Accuracy in Media

Vice claims in a new piece that just one parent complaining can get all graphic novels removed from school libraries. This is not so.

The piece is headlined, “It Only Takes One Parent to Get All The Graphic Novels Removed From a School Library.”

“A school district in Oklahoma removed 3,000 titles after an angry parent complained about ‘pornography,’” the subhead says.

That’s not what happened. One parent complained about a specific graphic novel, and the others were pulled to be checked. As the story actually says, “a new policy which requires every page of every graphic novel in the library to be screened for ‘potential material involving sexually explicit content and extreme vulgarity.’”

This seems fair enough. Facebook has to pay fines if it allows teens to see porn, after all. Again, as the story says, “ This prompted the district to undergo a self-audit of graphic novels this fall to ensure their imagery comply with its policies.” To which the correct response is, well, don’t they check these things before they put them on the shelves? Or before they buy them?

But there’s a much larger issue here in their very next sentence: “The district said that Reiland isn’t the only parent who has voiced concerns over library policies and books in the library’s collection. “ That parents don’t have the power over what other adults read from the public library seems fair enough. As also it seems fair enough that parents have some decision-making power over what schools provide to their children.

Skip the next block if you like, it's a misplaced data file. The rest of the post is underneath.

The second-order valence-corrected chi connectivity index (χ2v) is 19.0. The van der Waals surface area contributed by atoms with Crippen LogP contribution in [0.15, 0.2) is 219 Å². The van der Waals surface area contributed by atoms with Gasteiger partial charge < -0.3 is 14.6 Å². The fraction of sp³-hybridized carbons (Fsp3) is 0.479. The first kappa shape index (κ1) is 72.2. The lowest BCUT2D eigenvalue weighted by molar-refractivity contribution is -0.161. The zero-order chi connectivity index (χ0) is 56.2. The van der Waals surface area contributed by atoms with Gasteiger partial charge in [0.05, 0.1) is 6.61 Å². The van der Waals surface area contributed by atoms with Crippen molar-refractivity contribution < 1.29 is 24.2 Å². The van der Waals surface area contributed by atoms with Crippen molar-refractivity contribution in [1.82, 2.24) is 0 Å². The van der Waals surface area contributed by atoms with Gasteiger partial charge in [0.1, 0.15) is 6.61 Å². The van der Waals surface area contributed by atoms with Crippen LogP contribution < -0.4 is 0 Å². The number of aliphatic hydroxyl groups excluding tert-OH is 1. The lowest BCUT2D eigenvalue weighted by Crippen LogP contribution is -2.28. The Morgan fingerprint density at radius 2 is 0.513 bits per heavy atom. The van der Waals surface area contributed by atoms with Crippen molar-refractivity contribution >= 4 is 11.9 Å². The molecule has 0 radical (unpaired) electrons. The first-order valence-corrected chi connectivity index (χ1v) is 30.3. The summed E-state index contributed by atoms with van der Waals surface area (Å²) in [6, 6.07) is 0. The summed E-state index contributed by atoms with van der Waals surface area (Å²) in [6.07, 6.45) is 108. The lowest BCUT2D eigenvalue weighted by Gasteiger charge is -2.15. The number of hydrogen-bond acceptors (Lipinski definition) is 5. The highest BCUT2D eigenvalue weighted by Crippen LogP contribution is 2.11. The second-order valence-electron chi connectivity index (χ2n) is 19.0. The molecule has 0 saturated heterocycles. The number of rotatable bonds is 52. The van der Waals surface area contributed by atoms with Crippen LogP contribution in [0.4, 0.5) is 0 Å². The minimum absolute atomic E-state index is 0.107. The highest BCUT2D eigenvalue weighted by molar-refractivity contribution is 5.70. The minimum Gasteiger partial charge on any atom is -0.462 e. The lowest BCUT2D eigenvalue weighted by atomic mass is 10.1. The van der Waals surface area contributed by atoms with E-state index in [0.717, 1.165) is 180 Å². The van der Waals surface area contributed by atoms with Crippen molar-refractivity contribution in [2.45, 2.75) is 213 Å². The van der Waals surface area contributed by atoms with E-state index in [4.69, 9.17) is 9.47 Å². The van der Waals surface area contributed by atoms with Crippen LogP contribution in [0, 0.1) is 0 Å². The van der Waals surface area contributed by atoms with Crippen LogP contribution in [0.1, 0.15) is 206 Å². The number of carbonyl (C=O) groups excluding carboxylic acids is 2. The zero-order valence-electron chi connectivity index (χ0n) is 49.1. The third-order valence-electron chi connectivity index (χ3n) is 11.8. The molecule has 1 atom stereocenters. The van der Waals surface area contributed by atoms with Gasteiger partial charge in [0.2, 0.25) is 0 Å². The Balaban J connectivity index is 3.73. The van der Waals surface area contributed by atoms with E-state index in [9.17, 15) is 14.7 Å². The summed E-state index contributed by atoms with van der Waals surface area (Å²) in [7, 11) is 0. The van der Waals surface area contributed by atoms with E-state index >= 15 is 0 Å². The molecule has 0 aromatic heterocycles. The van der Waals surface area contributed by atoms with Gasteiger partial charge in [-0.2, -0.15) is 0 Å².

Imagine this same scenario with a book that says that marriage is only between a man and a woman. Or that sex should only take place within such. Or that guns are great. That the U.S. is not institutionally racist. We know how that would work out – the censors would be fully in favor of pulling any of those. As has happened.

We have two issues here. One is the bad reporting, the failure of journalism. The graphic novels have not been removed, they’re being checked. It’s not one parent, it’s some number of them.

Then there’s that attitude behind that reporting. How dare these mere parents decide what their children might read? Don’t they realize that we, we woke and progressive, will do the deciding, and so polish young minds to show our reflections, not those of their parents?

Motherboard, a brand within Vice, published the piece. As a whole, the site is ranked No. 97 in the listing of news and media outlets. It gains some 27.2 million visits a month. The magazine has a distribution of 900,000 copies and the TV channel reaches 60 million homes on cable.

Parents get to raise their children, a good part of which is to be able to filter what they see and read. There is a reason that child internet filters exist. The outrage here is only, on the surface, that the same restrictions might apply to school libraries. What is really meant is that those filters shouldn’t apply to what the woke think kids should see and parents don’t. Rather the definition of being a parent is that parents win on this argument.




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